In fact, the Type R division helped to spark a performance renaissance among regular carmakers. The likes of Toyota, Renault, and even Proton started to create their own performance divisions to attract buyers and expand their fanbase.
The hot hatch or as a matter of fact, front-wheel-drive (FWD) cars that would gladly take the corner like a champ wasn’t an innovation created by Honda but the Type R helped to spearhead a movement once ignored by most manufacturers. Still, the Type R’s initial inception in 1992 wasn’t to create the ultimate FWD car, it was to make its flagship supercar even greater.
The company's first supercar, the Honda NSX was already a proper supercar that balanced performance, comfort, and reliability. It received accolades from the media and proved to the West that Japan is all in when it came to making a performance car.
However, back at Honda's HQ in Suzuka, the NSX development team was largely unimpressed. The ultimate Honda supercar was well-balanced but not enough to stir the hearts of enthusiasts. In other words, the NSX only received an A on the report card when it should be getting A++.
What was missing, was a certain spice that would transform the NSX into a hard-driving monster around the track. Shigeru Uehara who led the NSX development envisioned this ultimate form to be an F1 car that you could easily drive back home and it was to be given the coveted Type R name with the R standing for ‘racing’.
Uehara would channel the spirit of Lotus’ founder Colin Chapman during the potent NSX’s creation. Creature comforts like the airbag, power steering, radio, and air-conditioning were removed and lighter materials replaced some components which resulted in the NSX-R shedding 120 kg.
The suspension was tweaked for better handling around the circuit while the gearbox ratio was shortened for faster acceleration. The 3.2-litre naturally-aspirated V6 engine was blueprinted but thanks to a “gentleman’s agreement” among Japanese carmakers, it was rated to produce 280 PS.
Inspired by the Honda RA272 that won the 1965 Mexican Grand Prix, the first Japanese car to win F1, the NSX Type R would be painted in Championship White with a red Honda badge. Only 483 units were built exclusively for the Japanese domestic market but this was only the beginning.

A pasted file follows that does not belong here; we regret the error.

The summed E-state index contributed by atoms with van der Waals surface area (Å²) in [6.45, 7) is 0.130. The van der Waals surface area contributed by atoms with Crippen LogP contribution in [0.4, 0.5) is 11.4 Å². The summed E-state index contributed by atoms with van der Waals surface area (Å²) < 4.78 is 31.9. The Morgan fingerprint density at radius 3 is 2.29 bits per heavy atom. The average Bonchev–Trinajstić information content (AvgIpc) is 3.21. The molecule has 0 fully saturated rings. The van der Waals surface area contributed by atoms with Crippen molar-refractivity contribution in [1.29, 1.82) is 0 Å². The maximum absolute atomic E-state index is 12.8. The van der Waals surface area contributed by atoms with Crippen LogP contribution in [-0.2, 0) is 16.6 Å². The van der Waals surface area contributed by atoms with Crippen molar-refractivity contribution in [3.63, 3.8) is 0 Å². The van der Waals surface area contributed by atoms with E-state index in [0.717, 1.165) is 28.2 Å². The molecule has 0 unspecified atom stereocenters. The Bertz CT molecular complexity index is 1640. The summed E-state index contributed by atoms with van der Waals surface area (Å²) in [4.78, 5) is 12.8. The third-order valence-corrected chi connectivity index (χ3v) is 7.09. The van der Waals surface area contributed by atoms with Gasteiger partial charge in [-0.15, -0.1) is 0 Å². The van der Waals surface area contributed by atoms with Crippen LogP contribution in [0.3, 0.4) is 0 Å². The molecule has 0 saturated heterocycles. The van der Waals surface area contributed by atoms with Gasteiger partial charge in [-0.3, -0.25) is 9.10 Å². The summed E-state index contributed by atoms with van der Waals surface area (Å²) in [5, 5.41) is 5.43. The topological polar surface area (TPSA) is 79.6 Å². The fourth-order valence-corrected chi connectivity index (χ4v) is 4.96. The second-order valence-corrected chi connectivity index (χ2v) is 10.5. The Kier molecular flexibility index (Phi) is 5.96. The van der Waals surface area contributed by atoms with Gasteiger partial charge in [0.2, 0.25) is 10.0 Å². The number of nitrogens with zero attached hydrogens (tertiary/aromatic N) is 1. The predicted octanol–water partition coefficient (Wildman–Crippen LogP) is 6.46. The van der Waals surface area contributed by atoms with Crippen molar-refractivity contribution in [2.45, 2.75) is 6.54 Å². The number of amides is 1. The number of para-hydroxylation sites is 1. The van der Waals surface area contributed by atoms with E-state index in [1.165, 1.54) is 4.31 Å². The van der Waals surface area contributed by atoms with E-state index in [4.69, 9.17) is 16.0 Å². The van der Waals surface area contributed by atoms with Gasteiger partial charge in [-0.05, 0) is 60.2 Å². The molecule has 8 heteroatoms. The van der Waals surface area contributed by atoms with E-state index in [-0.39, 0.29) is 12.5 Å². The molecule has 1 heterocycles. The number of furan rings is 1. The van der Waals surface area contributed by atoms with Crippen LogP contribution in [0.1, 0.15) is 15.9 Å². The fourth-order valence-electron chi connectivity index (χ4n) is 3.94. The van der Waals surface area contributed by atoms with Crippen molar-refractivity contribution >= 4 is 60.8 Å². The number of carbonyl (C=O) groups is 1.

While the first NSX Type R was only meant to be limited in production and distribution, the next model to bear the Type R badge would be a lot more accessible to buyers. Looking at Honda’s line-up for potential candidates, Uehara and his team decided to take in the Integra.
At the time, the third-generation Integra was undergoing development, so the timing was just right. It was also the right car to introduce the Type R to the global masses as the Integra was also sold overseas.
While developing the NSX-R was simple considering it looked the part and was RWD, the challenge for the Integra Type R was to convince buyers that FWD cars have the potential to be a track monster. In fact, the team had just the place to prove it – Tsukuba Circuit with a target lap time of 1 minute 8 seconds which was set by Drift King, Keiichi Tsuchiya in an R32 Nissan Skyline GT-R.
FWD cars are prone to understeer when being pitted around a corner at high speed and to remedy that, Uehara and his team decided to use helical LSDs. As a result, the Integra Type R was well-balanced around the corners and the dreaded “u” issue was suppressed.
A young Honda engineer at the time, Hideki Kakinuma’s mind was completely blown away when driving the Integra Type R around the Tsukuba circuit. Even though it was FWD, he could go around the final corner of the track, foot down the throttle, and the car would behave smoothly. That name would pop up later in the article.
The Integra Type R would go on a diet like the NSX Type R, shedding 44 kg from the standard car, and was powered by a 1.8-litre naturally-aspirated B18C VTEC (200 PS/186 Nm). All the shedding paid off in the end when the DC2 managed a lap time of 1 minute 9 seconds at Tsukuba.
Also read: Top 5 greatest Honda VTEC engines ever made
It’s a second over the target time but it’s impressive nonetheless and this was further enhanced when an Integra Type R dominated the North American SPEED Touring Car Championship with a record 23 wins across 5 seasons between 1997 to 2002. It’s a record that remains unbroken.
The Integra Type R soldiered on to the next generation, the DC5. Unlike the DC2, the second-gen Integra Type R was only sold in Japan along with a few RHD markets and was powered by a 2.0-litre i-VTEC that makes 220 PS/205 Nm.